VCs in the land of the redwoods need to stand taller and address gender inequality


The VC industry has come under scrutiny recently as several
stories of sexual harassment and inappropriate behavior toward
women have emerged.

This behavior is unacceptable in every possible way. 
However, to truly address this problem, we have to acknowledge
the larger issue of gender bias within our culture, which
unfortunately is often conscious, deliberate, and systematic.
It sickens me and it needs to end. And ending it also needs a
conscious, deliberate, and systematic effort.

While I applaud some early  efforts to address this issue
(including Reid Hoffman’s decency pledge), we can do
better.  Our goal shouldn’t be to simply  prevent
creeps from unfairly using the power imbalance between founders
and investors.

Over 400 thousand protestors participated in the NYC Women’s
March on Jan. 21, 2017 in resistance to US President Donald
Trump. (Photo: Brit Worgan/Getty Images)

We need to honestly reflect upon what we know empirically to be
true about our industry – we lack women investors, we don’t
invest enough in women entrepreneurs, and within our
portfolios, specifically for technology companies, we have a
problem when it comes to hiring, promoting, and paying women
equally.

The decency pledge is a bare minimum; it equates to being the
tallest bonsai, and in the land of Redwoods, that’s not enough.
We should be pledging to stand tall and create a supportive and
equal environment for women.

As a venture community we have the opportunity and, in fact,
the obligation to be better.  As leaders we need to be
introspective and to always be evolving. As the group funding
the next round of companies, we need to be conscious of how we
lead and what message we’re sending to the next generation of
workers.

We have to be deliberate and systematic in our effort to CHANGE
how things are today. We all want to be better in everything we
are doing – and addressing the gender imbalance should be no
different.

And to that point, you should be able to ask ANY VC what they
are doing about it, and they should have an answer. Because we
KNOW this is a problem, and if you aren’t trying to correct it,
then you are conscious in your decision to leave things as they
are.

View of signs left on the ground after the Women’s March on
Washington, Washington DC, January 21, 2017. (Photo by
Barbara Alper/Getty Images)

There isn’t one answer to how to solve this. So rather than say
you need to hire a woman, or invest in a female founder, which
you should do, but might take some time…I would like to suggest
something that you can do today.

  1. As GPs and Managing Directors, you need to start the
    conversation. Put it on the next team meeting agenda and make
    sure it happens. Just like at portfolio companies, change needs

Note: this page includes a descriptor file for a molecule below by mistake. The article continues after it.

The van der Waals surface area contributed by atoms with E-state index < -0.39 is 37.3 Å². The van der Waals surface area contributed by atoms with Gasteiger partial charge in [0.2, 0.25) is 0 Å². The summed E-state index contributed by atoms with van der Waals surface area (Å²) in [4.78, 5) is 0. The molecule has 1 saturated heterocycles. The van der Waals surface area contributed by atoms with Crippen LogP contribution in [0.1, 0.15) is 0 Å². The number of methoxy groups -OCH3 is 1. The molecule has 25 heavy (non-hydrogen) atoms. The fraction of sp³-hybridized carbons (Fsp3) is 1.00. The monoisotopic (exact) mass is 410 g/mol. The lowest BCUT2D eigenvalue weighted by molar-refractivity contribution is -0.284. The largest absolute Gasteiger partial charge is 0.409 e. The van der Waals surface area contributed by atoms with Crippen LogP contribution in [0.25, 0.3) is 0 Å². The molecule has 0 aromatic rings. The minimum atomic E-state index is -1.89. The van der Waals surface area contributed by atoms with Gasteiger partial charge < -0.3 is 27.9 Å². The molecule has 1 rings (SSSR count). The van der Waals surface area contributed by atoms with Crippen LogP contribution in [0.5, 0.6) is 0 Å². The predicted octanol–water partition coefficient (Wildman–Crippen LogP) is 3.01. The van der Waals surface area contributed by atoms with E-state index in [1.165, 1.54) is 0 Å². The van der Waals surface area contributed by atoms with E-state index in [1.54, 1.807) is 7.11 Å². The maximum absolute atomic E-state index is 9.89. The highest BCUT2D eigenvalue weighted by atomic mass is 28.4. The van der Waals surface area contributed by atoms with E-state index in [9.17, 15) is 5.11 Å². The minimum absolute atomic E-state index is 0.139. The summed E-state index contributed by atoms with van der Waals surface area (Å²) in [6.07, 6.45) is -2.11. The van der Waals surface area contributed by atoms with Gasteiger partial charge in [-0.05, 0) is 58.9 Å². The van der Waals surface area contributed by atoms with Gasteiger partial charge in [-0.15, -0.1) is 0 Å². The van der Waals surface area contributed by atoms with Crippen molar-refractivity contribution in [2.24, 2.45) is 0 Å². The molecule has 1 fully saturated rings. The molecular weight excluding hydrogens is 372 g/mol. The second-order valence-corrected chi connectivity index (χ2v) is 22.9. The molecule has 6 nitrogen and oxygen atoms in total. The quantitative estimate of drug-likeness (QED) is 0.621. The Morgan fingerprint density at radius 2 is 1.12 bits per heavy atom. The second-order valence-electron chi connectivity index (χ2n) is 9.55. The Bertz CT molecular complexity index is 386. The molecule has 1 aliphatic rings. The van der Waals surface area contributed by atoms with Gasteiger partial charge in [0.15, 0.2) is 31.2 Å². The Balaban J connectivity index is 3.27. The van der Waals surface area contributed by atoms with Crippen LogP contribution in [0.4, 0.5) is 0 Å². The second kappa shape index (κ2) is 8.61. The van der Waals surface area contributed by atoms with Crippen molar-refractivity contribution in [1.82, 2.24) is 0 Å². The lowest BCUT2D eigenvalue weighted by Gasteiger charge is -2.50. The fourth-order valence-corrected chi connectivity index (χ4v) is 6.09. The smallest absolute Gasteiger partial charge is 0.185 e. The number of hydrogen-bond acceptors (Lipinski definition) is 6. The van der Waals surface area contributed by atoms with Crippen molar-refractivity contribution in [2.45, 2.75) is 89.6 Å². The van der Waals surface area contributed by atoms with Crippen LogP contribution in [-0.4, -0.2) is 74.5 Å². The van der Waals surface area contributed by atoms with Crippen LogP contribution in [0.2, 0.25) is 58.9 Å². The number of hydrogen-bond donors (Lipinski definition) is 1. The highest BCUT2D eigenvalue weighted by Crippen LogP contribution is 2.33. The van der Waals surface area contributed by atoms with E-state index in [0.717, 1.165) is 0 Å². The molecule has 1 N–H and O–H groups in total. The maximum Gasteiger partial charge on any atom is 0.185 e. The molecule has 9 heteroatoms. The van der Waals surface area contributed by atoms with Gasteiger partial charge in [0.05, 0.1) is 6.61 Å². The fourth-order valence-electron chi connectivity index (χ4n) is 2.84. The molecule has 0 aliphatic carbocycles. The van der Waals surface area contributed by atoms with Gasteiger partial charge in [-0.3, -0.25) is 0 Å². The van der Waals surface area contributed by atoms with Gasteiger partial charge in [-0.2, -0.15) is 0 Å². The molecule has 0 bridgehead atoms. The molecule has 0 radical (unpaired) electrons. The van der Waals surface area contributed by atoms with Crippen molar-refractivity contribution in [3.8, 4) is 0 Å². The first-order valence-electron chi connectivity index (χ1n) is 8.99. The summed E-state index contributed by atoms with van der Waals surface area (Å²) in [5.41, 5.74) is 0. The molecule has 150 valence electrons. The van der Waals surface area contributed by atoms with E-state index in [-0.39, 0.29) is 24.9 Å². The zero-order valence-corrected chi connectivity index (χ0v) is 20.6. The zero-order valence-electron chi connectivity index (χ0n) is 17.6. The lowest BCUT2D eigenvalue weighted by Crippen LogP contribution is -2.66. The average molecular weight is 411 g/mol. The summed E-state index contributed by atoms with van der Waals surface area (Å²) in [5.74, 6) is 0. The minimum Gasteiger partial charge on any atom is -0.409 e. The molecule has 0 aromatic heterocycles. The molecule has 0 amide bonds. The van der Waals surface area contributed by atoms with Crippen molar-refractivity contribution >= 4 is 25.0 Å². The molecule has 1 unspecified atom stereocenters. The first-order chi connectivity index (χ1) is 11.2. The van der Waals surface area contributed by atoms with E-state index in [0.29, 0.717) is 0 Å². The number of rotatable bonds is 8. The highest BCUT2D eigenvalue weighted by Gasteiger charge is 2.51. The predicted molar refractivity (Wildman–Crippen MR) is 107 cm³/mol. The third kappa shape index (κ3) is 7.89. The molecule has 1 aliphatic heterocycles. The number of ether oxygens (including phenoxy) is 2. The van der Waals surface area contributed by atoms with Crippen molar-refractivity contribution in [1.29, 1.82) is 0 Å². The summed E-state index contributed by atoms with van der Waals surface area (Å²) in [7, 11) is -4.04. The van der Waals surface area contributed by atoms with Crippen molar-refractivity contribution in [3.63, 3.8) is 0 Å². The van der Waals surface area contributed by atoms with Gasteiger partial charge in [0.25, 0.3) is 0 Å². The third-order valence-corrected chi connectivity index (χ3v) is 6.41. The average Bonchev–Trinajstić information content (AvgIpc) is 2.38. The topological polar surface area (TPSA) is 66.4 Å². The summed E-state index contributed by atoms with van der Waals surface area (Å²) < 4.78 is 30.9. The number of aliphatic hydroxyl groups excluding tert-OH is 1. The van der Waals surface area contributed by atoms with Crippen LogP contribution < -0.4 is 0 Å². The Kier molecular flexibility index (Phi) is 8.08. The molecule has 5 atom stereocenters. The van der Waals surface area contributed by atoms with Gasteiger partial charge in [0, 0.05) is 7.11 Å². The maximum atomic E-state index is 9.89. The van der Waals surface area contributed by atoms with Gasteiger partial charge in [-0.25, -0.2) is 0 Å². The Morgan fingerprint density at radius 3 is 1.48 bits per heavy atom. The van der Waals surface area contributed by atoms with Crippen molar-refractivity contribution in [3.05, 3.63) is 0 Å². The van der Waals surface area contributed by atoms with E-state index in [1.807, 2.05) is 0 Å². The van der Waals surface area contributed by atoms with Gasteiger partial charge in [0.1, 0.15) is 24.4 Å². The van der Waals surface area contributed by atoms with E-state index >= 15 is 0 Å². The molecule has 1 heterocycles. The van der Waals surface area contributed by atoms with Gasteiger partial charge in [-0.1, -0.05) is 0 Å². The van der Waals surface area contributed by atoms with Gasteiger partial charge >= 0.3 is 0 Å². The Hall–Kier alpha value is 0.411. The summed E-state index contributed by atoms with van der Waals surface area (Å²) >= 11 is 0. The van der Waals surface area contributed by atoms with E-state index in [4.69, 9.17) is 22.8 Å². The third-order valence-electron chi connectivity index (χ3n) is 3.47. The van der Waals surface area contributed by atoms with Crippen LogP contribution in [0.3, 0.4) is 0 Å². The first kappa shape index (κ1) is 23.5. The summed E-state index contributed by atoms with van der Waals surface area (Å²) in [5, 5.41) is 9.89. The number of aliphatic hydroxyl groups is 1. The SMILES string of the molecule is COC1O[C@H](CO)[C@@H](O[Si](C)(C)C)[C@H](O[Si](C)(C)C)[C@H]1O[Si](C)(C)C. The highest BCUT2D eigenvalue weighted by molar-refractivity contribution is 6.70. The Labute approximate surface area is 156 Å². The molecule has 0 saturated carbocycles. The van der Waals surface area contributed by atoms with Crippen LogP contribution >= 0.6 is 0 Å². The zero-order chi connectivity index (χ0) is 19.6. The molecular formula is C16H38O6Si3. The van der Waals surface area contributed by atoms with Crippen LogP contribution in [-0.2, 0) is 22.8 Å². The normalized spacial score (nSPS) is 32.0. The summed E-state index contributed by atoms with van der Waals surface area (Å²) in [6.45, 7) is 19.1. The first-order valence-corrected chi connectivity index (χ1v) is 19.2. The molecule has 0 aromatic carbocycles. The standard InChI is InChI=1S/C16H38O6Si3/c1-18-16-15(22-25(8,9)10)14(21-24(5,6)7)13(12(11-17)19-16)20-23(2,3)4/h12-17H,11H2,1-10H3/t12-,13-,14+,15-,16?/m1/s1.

to start at the top. The firm’s leadership need to be bought
    in. Make finding gender balance within your teams, deal flow,
    and portfolio a priority and it will happen – don’t leave this
    as a side project.
  2. Watch
    Google’s Unconscious Bias @ Work
    as a team (it’s worth
    spending some time on the site in general). There are several
    important takeaways, but for me the following two
    resonate:  you have to create the opportunity to safely
    call people out on bias and you need to be measuring
    something you want to change. Addressing bias in colleagues
    can difficult. Bringing it to someone’s attention can create
    an uncomfortable dynamic, but  if you’re committed as a
    team to consciously trying to identify and correct the issue,
    it can make the conversation much easier.
  3. With regard to measurement, tracking dealflow is the first
    step. I recommend retroactively going back through your deal
    flow and measuring the percentage of deals you’ve had with
    women founders or co-founders. This is an easy metric to
    immediately influence if you wanted. For example, Crunchbase
    let’s you filter companies by founders with women.  The
    next step is to set goals and hold yourself accountable.
  4. When you have a woman entrepreneur pitching, remind the
    team of the potential for unconscious bias to enter the
    conversation – the Google video has some great studies within
    it and there are new studies all the time that can be applied
    to VC. The most recent
    Harvard Business Review article
    is directly applicable,
    and highlights how while pitching male entrepreneurs get
    asked promotion type questions while female entrepreneurs get
    asked prevention type questions.  And this line of
    questioning shapes the impression of the
    opportunity.   Review your  notes and
    questions and look for unconscious bias.  Make sure
    there are a few standard promotion questions that you ask
    every entrepreneur so that you get a comparable picture.
  5. If raising the bias conversation isn’t happening naturally,
    designate a team member to play that role in team debriefs,
    even rotating that person. Similar to the concept of a
    designated devil’s advocate, this can help ease the transition
    to making these conversations part of the everyday dialogue.

For those looking for other ideas on what they can do to
proactively address this problem, I find that the work of
Project Include,  LeanIn.org, and Adam Grant all provide
good starting points.  As a community, I hope we can put
these resources and actions into place — when it comes to
gender bias, we can stand taller and we can do better!


Featured Image: dee-jay/iStock

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